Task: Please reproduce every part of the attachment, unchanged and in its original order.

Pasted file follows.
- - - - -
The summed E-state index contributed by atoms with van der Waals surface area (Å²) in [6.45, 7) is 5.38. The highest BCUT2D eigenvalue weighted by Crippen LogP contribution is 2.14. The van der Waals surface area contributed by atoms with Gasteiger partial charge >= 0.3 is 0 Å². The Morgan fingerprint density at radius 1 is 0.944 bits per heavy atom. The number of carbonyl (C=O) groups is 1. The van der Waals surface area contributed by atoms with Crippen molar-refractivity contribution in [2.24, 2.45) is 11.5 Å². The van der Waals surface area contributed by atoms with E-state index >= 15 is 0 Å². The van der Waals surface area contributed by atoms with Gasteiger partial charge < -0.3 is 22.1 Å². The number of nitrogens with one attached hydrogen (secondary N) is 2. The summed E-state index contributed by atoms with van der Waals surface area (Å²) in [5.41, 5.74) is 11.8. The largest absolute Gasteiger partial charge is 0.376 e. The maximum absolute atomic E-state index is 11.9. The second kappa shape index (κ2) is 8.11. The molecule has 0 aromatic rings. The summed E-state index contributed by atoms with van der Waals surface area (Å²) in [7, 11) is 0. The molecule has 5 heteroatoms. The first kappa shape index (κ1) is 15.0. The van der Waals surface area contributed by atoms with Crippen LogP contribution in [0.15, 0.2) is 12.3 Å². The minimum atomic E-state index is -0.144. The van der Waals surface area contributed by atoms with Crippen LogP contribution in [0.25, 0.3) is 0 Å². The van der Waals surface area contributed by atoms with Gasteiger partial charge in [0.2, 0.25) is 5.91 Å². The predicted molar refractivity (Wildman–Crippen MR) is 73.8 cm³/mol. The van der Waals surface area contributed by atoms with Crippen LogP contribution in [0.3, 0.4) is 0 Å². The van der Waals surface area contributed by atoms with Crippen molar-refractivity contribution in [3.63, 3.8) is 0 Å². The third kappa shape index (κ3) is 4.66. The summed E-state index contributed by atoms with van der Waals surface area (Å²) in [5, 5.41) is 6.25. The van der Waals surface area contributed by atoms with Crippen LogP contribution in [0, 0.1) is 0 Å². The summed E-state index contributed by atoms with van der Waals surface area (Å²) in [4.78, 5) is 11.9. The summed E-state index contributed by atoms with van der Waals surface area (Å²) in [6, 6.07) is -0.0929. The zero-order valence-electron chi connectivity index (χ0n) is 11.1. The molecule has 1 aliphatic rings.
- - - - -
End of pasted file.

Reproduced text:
The summed E-state index contributed by atoms with van der Waals surface area (Å²) in [6.45, 7) is 5.38. The highest BCUT2D eigenvalue weighted by Crippen LogP contribution is 2.14. The van der Waals surface area contributed by atoms with Gasteiger partial charge >= 0.3 is 0 Å². The Morgan fingerprint density at radius 1 is 0.944 bits per heavy atom. The number of carbonyl (C=O) groups is 1. The van der Waals surface area contributed by atoms with Crippen molar-refractivity contribution in [2.24, 2.45) is 11.5 Å². The van der Waals surface area contributed by atoms with E-state index >= 15 is 0 Å². The van der Waals surface area contributed by atoms with Gasteiger partial charge < -0.3 is 22.1 Å². The number of nitrogens with one attached hydrogen (secondary N) is 2. The summed E-state index contributed by atoms with van der Waals surface area (Å²) in [5.41, 5.74) is 11.8. The largest absolute Gasteiger partial charge is 0.376 e. The maximum absolute atomic E-state index is 11.9. The second kappa shape index (κ2) is 8.11. The molecule has 0 aromatic rings. The summed E-state index contributed by atoms with van der Waals surface area (Å²) in [7, 11) is 0. The molecule has 5 heteroatoms. The first kappa shape index (κ1) is 15.0. The van der Waals surface area contributed by atoms with Crippen LogP contribution in [0.15, 0.2) is 12.3 Å². The minimum atomic E-state index is -0.144. The van der Waals surface area contributed by atoms with Crippen LogP contribution in [0.25, 0.3) is 0 Å². The van der Waals surface area contributed by atoms with Gasteiger partial charge in [0.2, 0.25) is 5.91 Å². The predicted molar refractivity (Wildman–Crippen MR) is 73.8 cm³/mol. The van der Waals surface area contributed by atoms with Crippen LogP contribution in [0.3, 0.4) is 0 Å². The van der Waals surface area contributed by atoms with Crippen molar-refractivity contribution in [3.63, 3.8) is 0 Å². The third kappa shape index (κ3) is 4.66. The summed E-state index contributed by atoms with van der Waals surface area (Å²) in [5, 5.41) is 6.25. The van der Waals surface area contributed by atoms with Crippen LogP contribution in [0, 0.1) is 0 Å². The summed E-state index contributed by atoms with van der Waals surface area (Å²) in [4.78, 5) is 11.9. The summed E-state index contributed by atoms with van der Waals surface area (Å²) in [6, 6.07) is -0.0929. The zero-order valence-electron chi connectivity index (χ0n) is 11.1. The molecule has 1 aliphatic rings.